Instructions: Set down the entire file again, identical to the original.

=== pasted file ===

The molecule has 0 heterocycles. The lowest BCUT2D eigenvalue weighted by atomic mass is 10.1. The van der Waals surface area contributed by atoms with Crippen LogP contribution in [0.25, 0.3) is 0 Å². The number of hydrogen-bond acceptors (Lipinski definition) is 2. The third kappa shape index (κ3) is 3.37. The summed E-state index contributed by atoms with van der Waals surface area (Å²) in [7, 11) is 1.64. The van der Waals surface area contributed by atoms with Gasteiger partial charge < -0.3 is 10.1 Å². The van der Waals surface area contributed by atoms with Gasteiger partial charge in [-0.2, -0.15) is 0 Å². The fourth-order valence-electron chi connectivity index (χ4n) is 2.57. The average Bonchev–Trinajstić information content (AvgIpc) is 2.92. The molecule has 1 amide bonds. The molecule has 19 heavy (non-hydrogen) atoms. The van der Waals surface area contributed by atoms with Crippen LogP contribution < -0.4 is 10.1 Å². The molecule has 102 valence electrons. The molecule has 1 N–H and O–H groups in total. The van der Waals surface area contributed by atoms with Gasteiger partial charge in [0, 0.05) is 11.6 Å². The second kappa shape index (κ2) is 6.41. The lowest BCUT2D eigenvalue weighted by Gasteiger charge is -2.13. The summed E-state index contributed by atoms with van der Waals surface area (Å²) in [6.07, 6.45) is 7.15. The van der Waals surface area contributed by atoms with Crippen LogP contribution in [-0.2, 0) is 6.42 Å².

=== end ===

The molecule has 0 heterocycles. The lowest BCUT2D eigenvalue weighted by atomic mass is 10.1. The van der Waals surface area contributed by atoms with Crippen LogP contribution in [0.25, 0.3) is 0 Å². The number of hydrogen-bond acceptors (Lipinski definition) is 2. The third kappa shape index (κ3) is 3.37. The summed E-state index contributed by atoms with van der Waals surface area (Å²) in [7, 11) is 1.64. The van der Waals surface area contributed by atoms with Gasteiger partial charge < -0.3 is 10.1 Å². The van der Waals surface area contributed by atoms with Gasteiger partial charge in [-0.2, -0.15) is 0 Å². The fourth-order valence-electron chi connectivity index (χ4n) is 2.57. The average Bonchev–Trinajstić information content (AvgIpc) is 2.92. The molecule has 1 amide bonds. The molecule has 19 heavy (non-hydrogen) atoms. The van der Waals surface area contributed by atoms with Crippen LogP contribution < -0.4 is 10.1 Å². The molecule has 102 valence electrons. The molecule has 1 N–H and O–H groups in total. The van der Waals surface area contributed by atoms with Gasteiger partial charge in [0, 0.05) is 11.6 Å². The second kappa shape index (κ2) is 6.41. The lowest BCUT2D eigenvalue weighted by Gasteiger charge is -2.13. The summed E-state index contributed by atoms with van der Waals surface area (Å²) in [6.07, 6.45) is 7.15. The van der Waals surface area contributed by atoms with Crippen LogP contribution in [-0.2, 0) is 6.42 Å².